Multicultural Curriculum & Instruction Development

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  • 0:04 Parts of Multicultural…
  • 1:44 Multicultural…
  • 2:47 Considering Cultural…
  • 3:51 Inclusive Practices &…
  • 5:13 Lesson Summary
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Lesson Transcript
Instructor: Frank Clint

Frank has been an educator for over 10 years. He has a doctorate degree in education with a concentration in curriculum and instruction.

Our classrooms are diverse, and we as teachers need to be sensitive to the needs of our students. Culturally inclusive classrooms use a multicultural curriculum discussed in this lesson along with teaching strategies for implementation.

Parts of Multicultural Curriculum

You've heard of the melting pot, right? Well, it's time to make some soup! Imagine yourself living in a place that was not native to you where you went to school and learned in a culture that was completely different than your own. This scenario is what some of our students experience in schools today. Culturally responsive methods of teaching make learning accessible. In other words, it makes the content realistic to what students encounter on a daily basis through their own heritage. The material is presented familiarly and is integrated across all subjects. Developing multicultural curriculum can be as easy as adding a little salt to your soup with a simple addition, to as much work as putting more meat and potatoes in your soup with larger changes.

Consider these scenarios:

  • Minor Addition - Students scratch the surface and get to know different cultural contributions through learning about diverse cultural holidays. Students learn about important people of diverse cultures such as Cesar Chavez and Barack Obama.
  • Major Addition - Without changing curriculum, themes and concepts are added, such as incorporating a culturally relevant topic related to the primary objective. For example, if teaching a reading unit about myths and folktales, you could include a Chinese myth. Students often find it difficult to make a connection with the overall unit.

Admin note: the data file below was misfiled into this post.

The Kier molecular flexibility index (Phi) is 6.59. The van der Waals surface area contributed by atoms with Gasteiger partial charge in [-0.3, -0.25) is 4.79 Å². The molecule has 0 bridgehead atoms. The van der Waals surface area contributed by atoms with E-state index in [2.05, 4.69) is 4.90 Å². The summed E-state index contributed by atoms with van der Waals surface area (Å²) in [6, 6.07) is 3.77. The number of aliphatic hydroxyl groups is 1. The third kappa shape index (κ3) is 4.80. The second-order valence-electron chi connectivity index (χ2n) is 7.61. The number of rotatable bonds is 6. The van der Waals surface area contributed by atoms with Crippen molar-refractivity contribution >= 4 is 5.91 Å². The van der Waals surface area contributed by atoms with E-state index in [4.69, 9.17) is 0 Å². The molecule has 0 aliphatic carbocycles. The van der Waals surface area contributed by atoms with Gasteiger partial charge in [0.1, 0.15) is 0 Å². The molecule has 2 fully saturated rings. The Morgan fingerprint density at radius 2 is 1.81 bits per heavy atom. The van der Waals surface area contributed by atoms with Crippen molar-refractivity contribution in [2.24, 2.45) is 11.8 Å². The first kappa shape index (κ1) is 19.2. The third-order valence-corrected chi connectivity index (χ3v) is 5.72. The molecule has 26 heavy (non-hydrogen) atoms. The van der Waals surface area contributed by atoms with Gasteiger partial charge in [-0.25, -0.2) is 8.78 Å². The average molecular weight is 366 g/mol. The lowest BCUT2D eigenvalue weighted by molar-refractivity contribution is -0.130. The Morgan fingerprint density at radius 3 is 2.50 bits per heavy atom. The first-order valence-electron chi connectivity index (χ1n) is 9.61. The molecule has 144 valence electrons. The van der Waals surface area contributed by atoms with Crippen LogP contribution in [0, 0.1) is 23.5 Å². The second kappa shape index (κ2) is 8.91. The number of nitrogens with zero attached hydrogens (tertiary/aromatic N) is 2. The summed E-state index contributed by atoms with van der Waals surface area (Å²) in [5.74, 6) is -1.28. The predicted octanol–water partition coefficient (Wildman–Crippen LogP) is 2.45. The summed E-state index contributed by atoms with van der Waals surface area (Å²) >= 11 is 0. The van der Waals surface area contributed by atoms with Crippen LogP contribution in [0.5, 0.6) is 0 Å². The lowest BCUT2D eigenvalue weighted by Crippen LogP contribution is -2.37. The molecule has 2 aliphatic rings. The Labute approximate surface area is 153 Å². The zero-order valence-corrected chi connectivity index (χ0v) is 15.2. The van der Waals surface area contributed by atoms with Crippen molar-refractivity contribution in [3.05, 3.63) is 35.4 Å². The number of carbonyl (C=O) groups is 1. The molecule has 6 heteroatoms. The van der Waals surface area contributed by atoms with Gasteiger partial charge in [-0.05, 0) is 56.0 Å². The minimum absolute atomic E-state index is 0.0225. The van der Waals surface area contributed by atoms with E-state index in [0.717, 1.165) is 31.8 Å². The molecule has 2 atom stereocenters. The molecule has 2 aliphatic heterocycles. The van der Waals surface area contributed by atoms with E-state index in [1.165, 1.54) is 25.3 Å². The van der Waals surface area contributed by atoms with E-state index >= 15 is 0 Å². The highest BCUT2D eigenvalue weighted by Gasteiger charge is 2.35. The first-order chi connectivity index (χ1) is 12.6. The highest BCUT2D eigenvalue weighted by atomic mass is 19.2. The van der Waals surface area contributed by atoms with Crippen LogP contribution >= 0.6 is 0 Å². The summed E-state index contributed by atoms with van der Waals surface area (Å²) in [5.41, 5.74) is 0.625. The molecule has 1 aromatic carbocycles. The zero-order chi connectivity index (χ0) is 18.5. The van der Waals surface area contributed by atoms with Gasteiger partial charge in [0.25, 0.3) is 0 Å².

• Complete Change - Curriculum structure changed to reflect different cultural perspectives. Students view what they're learning through the eyes of others who may not share the same cultural identity. For example, students learn about a topic through first-hand accounts from people who live in different parts of the world.

Multicultural Curriculum Resources

Every good chef has a kitchen full of tools, as every teacher should have just the right resources when developing multicultural curriculum. There are some ways to get started with developing a multicultural curriculum in your classroom. Tap into available resources to help you implement a multicultural curriculum. Try to go above what the textbook has to offer and look for resources to help you. Think about using news and events that pull from the outside world and diverse cultures. Ask students to work on a multicultural project in a background different than their own. Beg your principal for multicultural education professional development for your school and engage the community for participation and ideas. You can also do an independent study using materials such as the following:

  • The National Association for Multicultural Education, which assists teachers with resources to help with diversity in education.
  • The book Becoming Multicultural Educators by Geneva Gay
  • The book Beyond Heroes and Holidays by Enid Lee

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